Answer: Tom's Diner – Suzanne Vega
In the early '80s, the German doctoral student for electrical engineering Karlheinz Brandenburg worked on his Dissertation. His research has focused on digital audio coding and perception techniques ̵
To test the quality of the compression algorithms he made, he noted his focus on human vocals. Instrumental music compresses pretty well, but the human ear is set high to detect any irregularities in the human voice. Brandenburg was confident that any compression algorithm that could successfully compress the human voice without any problems would handle everything else well.
In order to test his algorithms, in 1987 he chose the a cappella version of the hit Toms Diner by Suzanne Vega, with his words: "I knew that it would be almost impossible, this warm A- He used her voice as a benchmark and refined the algorithms so they could not only compress the instrumental work, but also preserve the warmth of human vocals.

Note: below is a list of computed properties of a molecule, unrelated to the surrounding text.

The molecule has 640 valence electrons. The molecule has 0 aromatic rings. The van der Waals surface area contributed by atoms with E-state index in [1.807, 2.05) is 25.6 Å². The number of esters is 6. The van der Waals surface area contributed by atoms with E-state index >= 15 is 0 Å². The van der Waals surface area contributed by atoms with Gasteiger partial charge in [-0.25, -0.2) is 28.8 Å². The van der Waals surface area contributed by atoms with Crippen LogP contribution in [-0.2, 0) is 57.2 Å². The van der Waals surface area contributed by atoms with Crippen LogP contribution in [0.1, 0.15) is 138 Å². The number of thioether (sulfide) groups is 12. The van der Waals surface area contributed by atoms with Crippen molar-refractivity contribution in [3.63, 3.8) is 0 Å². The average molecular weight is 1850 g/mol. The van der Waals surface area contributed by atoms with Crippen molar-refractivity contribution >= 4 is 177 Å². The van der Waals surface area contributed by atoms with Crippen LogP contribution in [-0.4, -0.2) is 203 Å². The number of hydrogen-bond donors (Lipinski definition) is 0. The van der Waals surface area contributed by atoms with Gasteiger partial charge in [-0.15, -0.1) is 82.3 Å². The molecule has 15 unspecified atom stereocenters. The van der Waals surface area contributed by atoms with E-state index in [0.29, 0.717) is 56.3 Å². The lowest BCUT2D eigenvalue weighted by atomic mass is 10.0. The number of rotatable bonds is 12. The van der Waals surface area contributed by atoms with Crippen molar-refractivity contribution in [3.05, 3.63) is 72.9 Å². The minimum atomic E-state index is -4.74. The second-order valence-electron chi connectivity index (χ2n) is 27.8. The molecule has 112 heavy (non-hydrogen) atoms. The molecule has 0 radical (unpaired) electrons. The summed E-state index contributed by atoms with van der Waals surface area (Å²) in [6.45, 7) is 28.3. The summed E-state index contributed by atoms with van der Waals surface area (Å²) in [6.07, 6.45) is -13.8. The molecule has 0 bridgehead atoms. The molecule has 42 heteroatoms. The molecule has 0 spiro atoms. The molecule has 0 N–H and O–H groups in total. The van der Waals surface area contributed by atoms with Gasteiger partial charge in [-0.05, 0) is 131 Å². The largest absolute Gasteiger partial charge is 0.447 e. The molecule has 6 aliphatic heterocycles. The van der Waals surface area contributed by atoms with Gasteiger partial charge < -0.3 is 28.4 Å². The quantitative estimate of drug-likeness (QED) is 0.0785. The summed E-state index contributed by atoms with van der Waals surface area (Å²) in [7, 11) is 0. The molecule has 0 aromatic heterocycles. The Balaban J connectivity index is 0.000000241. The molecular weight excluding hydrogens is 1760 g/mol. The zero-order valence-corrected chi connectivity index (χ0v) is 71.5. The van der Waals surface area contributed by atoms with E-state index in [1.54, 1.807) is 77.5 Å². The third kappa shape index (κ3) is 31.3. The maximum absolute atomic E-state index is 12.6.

Following the intensive use of Tom's Diner by Tom's Diner for testing audio compression techniques, modern sound engineers designate the song informally as "The Mother of MP3." Bonus Trivia: Vega called it Tom's Diner, but it was inspired by the famous New York restaurant Tom's Restaurant, which was shown here near her birthplace in New York City.